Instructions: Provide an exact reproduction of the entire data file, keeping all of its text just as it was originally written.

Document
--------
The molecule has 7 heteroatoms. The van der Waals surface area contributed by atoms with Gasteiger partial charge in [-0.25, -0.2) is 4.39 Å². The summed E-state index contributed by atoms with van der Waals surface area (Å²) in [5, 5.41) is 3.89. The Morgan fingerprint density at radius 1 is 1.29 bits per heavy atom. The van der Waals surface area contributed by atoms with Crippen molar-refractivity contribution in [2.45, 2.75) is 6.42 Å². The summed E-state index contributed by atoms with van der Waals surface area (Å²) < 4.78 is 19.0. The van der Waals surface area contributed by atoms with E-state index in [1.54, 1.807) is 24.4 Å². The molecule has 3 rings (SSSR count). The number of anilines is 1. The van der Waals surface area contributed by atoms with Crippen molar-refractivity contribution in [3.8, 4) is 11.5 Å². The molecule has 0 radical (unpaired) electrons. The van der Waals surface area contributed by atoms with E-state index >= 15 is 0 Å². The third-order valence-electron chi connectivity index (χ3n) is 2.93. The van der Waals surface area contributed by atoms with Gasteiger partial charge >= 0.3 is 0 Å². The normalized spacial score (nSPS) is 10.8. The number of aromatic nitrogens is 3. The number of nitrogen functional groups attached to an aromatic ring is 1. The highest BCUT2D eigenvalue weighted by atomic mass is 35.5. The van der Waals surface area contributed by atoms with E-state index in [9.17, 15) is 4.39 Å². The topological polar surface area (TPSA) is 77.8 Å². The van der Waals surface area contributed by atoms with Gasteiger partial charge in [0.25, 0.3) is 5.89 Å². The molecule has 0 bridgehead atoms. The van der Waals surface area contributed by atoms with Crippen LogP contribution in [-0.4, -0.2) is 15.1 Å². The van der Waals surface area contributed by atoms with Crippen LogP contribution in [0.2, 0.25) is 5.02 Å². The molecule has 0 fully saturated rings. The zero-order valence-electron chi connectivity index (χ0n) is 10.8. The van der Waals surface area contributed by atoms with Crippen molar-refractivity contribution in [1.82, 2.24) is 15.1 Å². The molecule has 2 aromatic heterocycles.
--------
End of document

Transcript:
The molecule has 7 heteroatoms. The van der Waals surface area contributed by atoms with Gasteiger partial charge in [-0.25, -0.2) is 4.39 Å². The summed E-state index contributed by atoms with van der Waals surface area (Å²) in [5, 5.41) is 3.89. The Morgan fingerprint density at radius 1 is 1.29 bits per heavy atom. The van der Waals surface area contributed by atoms with Crippen molar-refractivity contribution in [2.45, 2.75) is 6.42 Å². The summed E-state index contributed by atoms with van der Waals surface area (Å²) < 4.78 is 19.0. The van der Waals surface area contributed by atoms with E-state index in [1.54, 1.807) is 24.4 Å². The molecule has 3 rings (SSSR count). The number of anilines is 1. The van der Waals surface area contributed by atoms with Crippen molar-refractivity contribution in [3.8, 4) is 11.5 Å². The molecule has 0 radical (unpaired) electrons. The van der Waals surface area contributed by atoms with E-state index >= 15 is 0 Å². The third-order valence-electron chi connectivity index (χ3n) is 2.93. The van der Waals surface area contributed by atoms with Gasteiger partial charge >= 0.3 is 0 Å². The normalized spacial score (nSPS) is 10.8. The number of aromatic nitrogens is 3. The number of nitrogen functional groups attached to an aromatic ring is 1. The highest BCUT2D eigenvalue weighted by atomic mass is 35.5. The van der Waals surface area contributed by atoms with E-state index in [9.17, 15) is 4.39 Å². The topological polar surface area (TPSA) is 77.8 Å². The van der Waals surface area contributed by atoms with Gasteiger partial charge in [0.25, 0.3) is 5.89 Å². The molecule has 0 bridgehead atoms. The van der Waals surface area contributed by atoms with Crippen LogP contribution in [-0.4, -0.2) is 15.1 Å². The van der Waals surface area contributed by atoms with Crippen LogP contribution in [0.2, 0.25) is 5.02 Å². The molecule has 0 fully saturated rings. The zero-order valence-electron chi connectivity index (χ0n) is 10.8. The van der Waals surface area contributed by atoms with Crippen molar-refractivity contribution in [1.82, 2.24) is 15.1 Å². The molecule has 2 aromatic heterocycles.